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As the Iraq War got under way in March, Dog Bites shuddered at the realization that if those slippery WMDs ever reached San Francisco, our dearth of handyman skills would render us as helpless as Willie Brown on a Tibetan trade junket. We decided to resolve this by honing the talent that would be most useful if Saddam ever managed to destroy crucial American manufacturing and distribution networks: the time-honored ability to home-brew beer.
To this end, we headed out to San Francisco Brewcraft, a hole-in-the-wall resource for wannabe moonshiners in the Richmond that displays two telling handwritten signs on its windows: "No cell phones" and "Yes to about everything else." Buckets of grains, malts, and bottle caps line the shop's shelves, and equipment ranging from carboy brushes to floor bottle corkers is artfully strewn around the store. Yeast and hops are stored in what appears to be a soda refrigeration unit; Rosie the store mutt sleeps quietly in an armchair.
Our Half Glass Starter Kit included a free class on the basics of home-brewing, and the session commenced, unexpectedly, to the sound of reggae beats. "I've given this class hundreds of times," announces Brewcraft owner and teacher Greg Miller. "And I get bored from saying the same thing over and over again. So unless there are any problems, I'm going to leave the music on. It entertains me." Dog Bites and our lone classmate, a middle-aged Asian man, have no objections, and the music thumps on.
The 60-year-old Miller styles his gray hair long and his beard shaggy. He wears dark sunglasses indoors and could pass for Jerry Garcia's twin. As his beer seminar begins, Miller drops his first pearl of wisdom: "If you ever want to see the easy way to do anything, watch a fat man." Along with 35 years of brewing experience, Miller carries a sizable paunch that legitimizes his advice. Throughout the class, he uses colorful language to underscore each step of the beer-making process, from the actual brewing to fermenting to bottling. At one point, Miller advises us against squeezing the last juice from brewed grain into the wort (beer in its infancy), warning, "You'll stand there like a monkey fucking a football." However, he is careful to emphasize that brewing beer should be a hobby in which "you don't have to squeeze your sphincter too tight."
Six months and two successful batches later, Dog Bites rolls back to Miller's place to pick up supplies for a winter brew. When we walk in, he is outlining the relative merits of hops pellets and whole-leaf hops to a customer (less oxidization). He then proceeds to hold court from a throne of three plastic lawn chairs stacked atop each other.
"People that do this consistently do this because it's relaxing," says a mellow Miller of brewing. "It's like playing a game of golf. It's a way to disconnect and get centered." He emphasizes that sweating the details of a beer recipe defeats the hobby's purpose. "If you're making neutron bombs, that's one thing," he says. "We're making beers."
Miller brewed his first batch while employed as a social worker for Indian tribes in Colorado. "My first beer tasted like someone had taken the jockstraps out of the 49ers' locker room and soaked them in water," he admits. (Under his tutelage, Dog Bites' first batch tasted much better than that.) Miller kept at it nonetheless, moving to California a decade ago to start up a home-brew business with his wife, Barbara.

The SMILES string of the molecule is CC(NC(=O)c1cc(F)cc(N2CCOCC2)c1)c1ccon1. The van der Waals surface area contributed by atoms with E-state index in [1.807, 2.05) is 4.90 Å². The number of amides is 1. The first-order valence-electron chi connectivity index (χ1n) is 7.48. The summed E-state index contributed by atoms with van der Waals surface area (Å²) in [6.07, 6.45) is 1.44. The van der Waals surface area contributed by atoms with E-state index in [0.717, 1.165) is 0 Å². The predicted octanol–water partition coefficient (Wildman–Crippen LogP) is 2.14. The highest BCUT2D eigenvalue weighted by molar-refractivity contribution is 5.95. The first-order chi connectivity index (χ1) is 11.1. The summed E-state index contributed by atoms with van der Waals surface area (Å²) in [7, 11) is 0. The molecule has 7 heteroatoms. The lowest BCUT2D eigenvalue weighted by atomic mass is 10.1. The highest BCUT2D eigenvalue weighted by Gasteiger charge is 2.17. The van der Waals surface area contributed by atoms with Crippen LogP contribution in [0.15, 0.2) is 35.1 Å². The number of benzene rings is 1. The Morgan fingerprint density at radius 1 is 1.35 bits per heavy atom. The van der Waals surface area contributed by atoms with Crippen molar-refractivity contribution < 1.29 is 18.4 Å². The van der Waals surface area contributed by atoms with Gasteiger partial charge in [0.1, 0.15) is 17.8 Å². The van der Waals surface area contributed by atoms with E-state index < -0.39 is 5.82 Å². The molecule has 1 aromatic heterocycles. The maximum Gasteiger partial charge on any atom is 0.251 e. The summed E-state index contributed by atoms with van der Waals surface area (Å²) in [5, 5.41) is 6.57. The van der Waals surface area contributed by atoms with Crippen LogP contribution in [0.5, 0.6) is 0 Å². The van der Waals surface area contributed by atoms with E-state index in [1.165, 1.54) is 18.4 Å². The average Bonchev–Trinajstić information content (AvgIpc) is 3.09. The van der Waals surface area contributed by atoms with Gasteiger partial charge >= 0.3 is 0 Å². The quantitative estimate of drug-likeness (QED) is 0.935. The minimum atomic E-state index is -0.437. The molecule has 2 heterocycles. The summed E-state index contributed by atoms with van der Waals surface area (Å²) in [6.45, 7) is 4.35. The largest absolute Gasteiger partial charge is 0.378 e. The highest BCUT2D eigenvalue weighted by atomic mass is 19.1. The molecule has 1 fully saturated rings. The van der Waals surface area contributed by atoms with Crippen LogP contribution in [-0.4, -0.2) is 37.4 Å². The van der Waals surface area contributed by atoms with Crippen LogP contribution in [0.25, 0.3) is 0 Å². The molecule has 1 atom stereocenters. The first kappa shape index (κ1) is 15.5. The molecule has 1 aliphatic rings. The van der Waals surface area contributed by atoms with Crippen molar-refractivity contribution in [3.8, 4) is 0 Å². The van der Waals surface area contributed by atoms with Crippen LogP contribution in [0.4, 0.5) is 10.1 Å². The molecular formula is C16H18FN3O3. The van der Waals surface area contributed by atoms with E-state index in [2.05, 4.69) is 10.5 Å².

True to Miller's word, San Francisco Brewcraft recipes are handwritten on colored sheets of paper that appear to have been salvaged from a keg spill, and stored in a rack with no intelligible filing system. When we offer our credit card to buy supplies, the cashier says we don't need to worry about signing the receipt. During our conversation with Miller, Jim "Rev" Jackson, the newly inaugurated house brewmaster whom Miller is grooming to take over some of his responsibilities, silently presents Miller with a handful of tiny plastic home-brew gadgets. "How much?" Miller asks rhetorically. "I don't know. A buck."
Miller calls himself a Zen brewer, and discusses philosophy and science as readily as he describes gradations of taste among German wheat ales. During our most recent visit, he mulled the discovery of endoplasmic reticulum, as we nodded politely and acted like we might have an inkling of what he was talking about. (Subsequent Googling indicated that ER has something to do with protein synthesis in cells.) Miller went on to express fascination that "every thought that happens in the brain starts with sodium and potassium moving across the cell wall. It's scientific, but it's mystical."
But the payoffs for making beer are about as mystical as a kick in the liver. "The thing about brewing beer is you can get your machismo together and share beer with your friends," says Miller. And if they're lucky, home brewers can even stumble into epic achievement. "Very occasionally, you'll make a beer that'll knock your dick in the dust," he promises. "Beer they sent heroes off to war with. Epiphany beer."
Thanks to Miller, if those Iraqi WMDs ever do make it to California, we'll be able to console ourself with some pretty good suds. Now that's a tasty epiphany.